I would've hated the trade if it weren't Ichiro and it cost the Yankees a lot.  That's not the case, however, and it's still a defensible trade.  Besides, Ichiro still has plenty of time to turn things around.

Casey McGehee

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    Casey McGehee, the Yankees' other midseason acquisition, was once a 23-home run hitter with 104 RBI.  Nowadays, he's batting .230/.297/.377 with eight homers and 35 RBI.  This is the guy that's supposed to help hold down the fort while Alex Rodriguez is out.

    Of course, A-Rod isn't his old 50-homer self, but if the Yankees were going to trade for someone to help Eric Chavez fill in for him, I expected someone better than McGehee.  McGehee could perfectly well prove his worth and resemble his 2010 form, but that's not likely to happen.

    He strikes out a bit too much to be able to sustain any above-average numbers.  He doesn't have eye-popping numbers against lefties, which doesn't help the case for bringing him to the team.  McGehee isn't exactly clutch either as he's batting .203/.301/.266 with runners in scoring position.

    I was looking for the Yankees to bring a batter in that could get clutch hits.  The Yankees needed a right-handed batter to balance out their lineup.  They also needed a clutch hitter since the Yankees still have RISP problems.

    McGehee gives them a right-handed bat, but not much else.  He's not an elite defender, on-base machine or clutch-hitter.  I hope he can turn things around with his new team, but right now, he's not bringing much.

Those RISP Nightmares

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    Everyone knows of the Yankees' RISP troubles.  Ever since that losing streak in May, the Yankees have had problems driving runners in, especially when they're in scoring position.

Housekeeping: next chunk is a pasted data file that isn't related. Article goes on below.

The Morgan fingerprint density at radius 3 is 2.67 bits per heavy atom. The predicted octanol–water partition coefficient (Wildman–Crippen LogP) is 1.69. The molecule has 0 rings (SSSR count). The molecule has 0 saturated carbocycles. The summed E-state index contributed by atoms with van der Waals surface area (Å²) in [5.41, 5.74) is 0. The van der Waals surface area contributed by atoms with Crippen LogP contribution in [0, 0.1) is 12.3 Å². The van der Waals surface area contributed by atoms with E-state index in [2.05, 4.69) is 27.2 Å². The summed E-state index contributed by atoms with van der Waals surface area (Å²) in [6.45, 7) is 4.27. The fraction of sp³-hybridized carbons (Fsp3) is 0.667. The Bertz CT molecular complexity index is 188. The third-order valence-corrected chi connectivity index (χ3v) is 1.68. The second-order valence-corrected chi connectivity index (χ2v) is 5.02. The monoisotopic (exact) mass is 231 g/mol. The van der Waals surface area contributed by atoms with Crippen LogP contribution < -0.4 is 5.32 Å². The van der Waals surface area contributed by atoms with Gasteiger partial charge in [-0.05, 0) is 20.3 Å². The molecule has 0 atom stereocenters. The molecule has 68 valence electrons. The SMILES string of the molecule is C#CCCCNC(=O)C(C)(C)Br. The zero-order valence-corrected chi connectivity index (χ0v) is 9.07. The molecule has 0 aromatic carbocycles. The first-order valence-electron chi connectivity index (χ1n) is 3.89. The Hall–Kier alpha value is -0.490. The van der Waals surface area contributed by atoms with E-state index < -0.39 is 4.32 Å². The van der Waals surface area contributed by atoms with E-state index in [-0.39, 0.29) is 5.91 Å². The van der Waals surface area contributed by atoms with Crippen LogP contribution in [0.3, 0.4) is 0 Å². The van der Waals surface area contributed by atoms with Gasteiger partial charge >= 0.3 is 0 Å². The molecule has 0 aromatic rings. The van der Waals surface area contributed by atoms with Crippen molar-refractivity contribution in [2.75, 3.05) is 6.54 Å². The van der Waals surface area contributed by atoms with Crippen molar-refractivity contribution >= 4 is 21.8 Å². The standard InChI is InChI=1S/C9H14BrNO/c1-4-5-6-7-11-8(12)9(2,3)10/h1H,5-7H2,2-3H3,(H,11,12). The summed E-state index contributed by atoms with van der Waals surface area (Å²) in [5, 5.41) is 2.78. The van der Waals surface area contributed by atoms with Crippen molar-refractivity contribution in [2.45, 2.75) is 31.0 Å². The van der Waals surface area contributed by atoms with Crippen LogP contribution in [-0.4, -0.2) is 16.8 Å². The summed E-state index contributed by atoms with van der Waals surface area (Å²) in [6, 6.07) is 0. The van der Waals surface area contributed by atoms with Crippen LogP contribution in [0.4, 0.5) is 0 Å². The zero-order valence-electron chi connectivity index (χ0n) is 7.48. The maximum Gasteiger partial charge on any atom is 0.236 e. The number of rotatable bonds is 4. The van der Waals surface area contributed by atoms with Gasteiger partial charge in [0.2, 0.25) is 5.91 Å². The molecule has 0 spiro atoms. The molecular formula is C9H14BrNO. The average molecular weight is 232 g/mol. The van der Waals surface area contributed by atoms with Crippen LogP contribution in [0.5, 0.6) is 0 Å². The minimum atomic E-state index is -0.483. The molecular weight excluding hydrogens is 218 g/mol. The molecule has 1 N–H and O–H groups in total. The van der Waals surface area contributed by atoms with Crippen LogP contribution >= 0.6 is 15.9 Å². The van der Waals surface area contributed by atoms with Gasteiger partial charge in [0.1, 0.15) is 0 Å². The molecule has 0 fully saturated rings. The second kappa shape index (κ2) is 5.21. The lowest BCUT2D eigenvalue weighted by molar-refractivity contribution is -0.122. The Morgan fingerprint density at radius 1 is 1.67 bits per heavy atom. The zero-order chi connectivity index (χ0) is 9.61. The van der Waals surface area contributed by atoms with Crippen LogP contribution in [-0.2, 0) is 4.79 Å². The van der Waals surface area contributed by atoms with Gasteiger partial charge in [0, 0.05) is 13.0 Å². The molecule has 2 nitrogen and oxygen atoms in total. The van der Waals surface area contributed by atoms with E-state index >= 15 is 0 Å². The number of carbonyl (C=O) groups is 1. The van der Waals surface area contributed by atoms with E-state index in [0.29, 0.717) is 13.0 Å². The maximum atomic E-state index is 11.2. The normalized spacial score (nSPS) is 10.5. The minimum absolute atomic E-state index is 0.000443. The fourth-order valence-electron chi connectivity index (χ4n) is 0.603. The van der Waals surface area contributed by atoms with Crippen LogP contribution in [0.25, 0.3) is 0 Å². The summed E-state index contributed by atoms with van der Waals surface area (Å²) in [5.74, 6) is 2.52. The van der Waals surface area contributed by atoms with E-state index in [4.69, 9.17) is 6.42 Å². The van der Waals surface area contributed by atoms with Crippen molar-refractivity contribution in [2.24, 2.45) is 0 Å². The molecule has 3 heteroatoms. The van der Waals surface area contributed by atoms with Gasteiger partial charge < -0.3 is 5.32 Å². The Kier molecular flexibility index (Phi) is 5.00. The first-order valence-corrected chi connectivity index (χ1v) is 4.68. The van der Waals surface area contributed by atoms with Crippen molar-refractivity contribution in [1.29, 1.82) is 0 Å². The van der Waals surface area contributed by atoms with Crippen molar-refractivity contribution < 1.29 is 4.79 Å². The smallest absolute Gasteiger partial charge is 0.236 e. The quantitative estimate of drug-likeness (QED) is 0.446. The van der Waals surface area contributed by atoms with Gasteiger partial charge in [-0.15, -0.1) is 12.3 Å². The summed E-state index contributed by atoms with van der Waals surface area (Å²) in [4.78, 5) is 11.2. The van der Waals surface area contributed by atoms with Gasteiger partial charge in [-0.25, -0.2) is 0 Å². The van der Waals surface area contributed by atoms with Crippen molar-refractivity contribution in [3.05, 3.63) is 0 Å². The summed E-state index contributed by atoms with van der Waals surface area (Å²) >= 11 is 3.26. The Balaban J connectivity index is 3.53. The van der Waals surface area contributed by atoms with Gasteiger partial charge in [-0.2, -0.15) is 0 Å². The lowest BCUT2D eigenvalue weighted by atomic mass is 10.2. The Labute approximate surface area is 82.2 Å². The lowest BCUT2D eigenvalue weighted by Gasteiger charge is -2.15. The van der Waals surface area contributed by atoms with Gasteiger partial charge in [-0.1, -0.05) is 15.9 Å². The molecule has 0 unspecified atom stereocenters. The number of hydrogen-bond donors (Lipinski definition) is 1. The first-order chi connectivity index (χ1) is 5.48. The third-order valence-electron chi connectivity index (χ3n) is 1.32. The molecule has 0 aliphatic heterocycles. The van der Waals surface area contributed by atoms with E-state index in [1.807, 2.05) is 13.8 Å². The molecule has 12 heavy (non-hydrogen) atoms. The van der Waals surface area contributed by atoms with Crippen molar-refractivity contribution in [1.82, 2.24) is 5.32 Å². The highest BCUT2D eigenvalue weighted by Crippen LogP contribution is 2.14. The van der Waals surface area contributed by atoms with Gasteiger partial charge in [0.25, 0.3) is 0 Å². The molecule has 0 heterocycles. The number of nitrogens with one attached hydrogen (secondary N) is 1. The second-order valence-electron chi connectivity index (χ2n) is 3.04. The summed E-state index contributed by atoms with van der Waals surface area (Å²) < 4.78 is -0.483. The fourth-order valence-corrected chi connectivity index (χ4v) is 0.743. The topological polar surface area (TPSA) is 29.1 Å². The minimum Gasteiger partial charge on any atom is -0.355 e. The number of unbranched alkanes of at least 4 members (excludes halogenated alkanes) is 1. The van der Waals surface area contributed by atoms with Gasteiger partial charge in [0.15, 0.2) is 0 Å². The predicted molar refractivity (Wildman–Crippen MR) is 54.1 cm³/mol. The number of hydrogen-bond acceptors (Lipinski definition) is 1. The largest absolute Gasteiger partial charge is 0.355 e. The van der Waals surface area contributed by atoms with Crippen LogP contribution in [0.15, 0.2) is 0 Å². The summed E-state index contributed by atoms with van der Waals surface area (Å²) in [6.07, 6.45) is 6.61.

As a team, they've been doing a bit better, but they could still use some improvement.  Derek Jeter leads the team with a .280 average with runners in scoring position, only he's the leadoff hitter.

    The guys who should have high RISP averages, such as Robinson Cano, Alex Rodriguez, and Mark Teixeira, are batting .228, .218, and .255 respectively.  Teixeira managed to boost his numbers, but Cano and A-Rod still need to do work.

    But of course, there's A-Rod's injury, which changes the dynamic of the team regardless of the numbers he was putting up.  The Yankees' cleanup hitters are a combined 1-for-20 since the start of the series against the Boston Red Sox.

    Since the West Coast trip, the Yankees haven't exactly been their dominant selves with their RISP nightmares coming back to haunt them.  The Yankees could've used a hitter who could get those clutch hits especially with A-Rod out.

    A-Rod might not be the MVP A-Rod of old, but his presence in the lineup still helps the Yankees and the other hitters.  

Look West

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    The other division leaders and playoff contenders in the American League made some pretty big moves, especially in the AL West.

    The Los Angeles Angels got Zack Greinke and Paul Maholm to pair with Jered Weaver, C.J. Wilson, and Dan Haren.  The Texas Rangers acquired Ryan Dempster to their already dominant team.

    Then there's the Chicago White Sox, who traded for Kevin Youkilis, Brett Myers, and Francisco Liriano.  Of course, we're not even looking at the National League, where the Los Angeles Dodgers and San Francisco Giants made some significant upgrades.

    Some of the guys moved in those deals with those teams and others were players I thought the Yankees should look at and acquire if the price was right.  Instead, the Yankees traded for Ichiro Suzuki and Casey McGehee with the hope that everyone can come back from the DL completely healthy and ready to make a run for the World Series.

    I'm glad that the Yankees didn't part with their best prospects to make some minor fixes, but they could've done some more fixing.  

    Reed Johnson and Chase Headley could've helped the Yankees out at reasonable prices.  Sure, the San Diego Padres were asking a lot for Headley, but some creative maneuvering could've landed him without sacrificing too much.

    The Yankees' rotation doesn't stack up as well against the teams in the AL West.  Teams with better pitching could exploit the Yankees' RISP troubles.

    At the end of the day, the Yankees did what they had to do and what they felt was right.  Other teams in the league decided to take the jump and go for it all this year.  We'll just have to see who has the trophy at the end.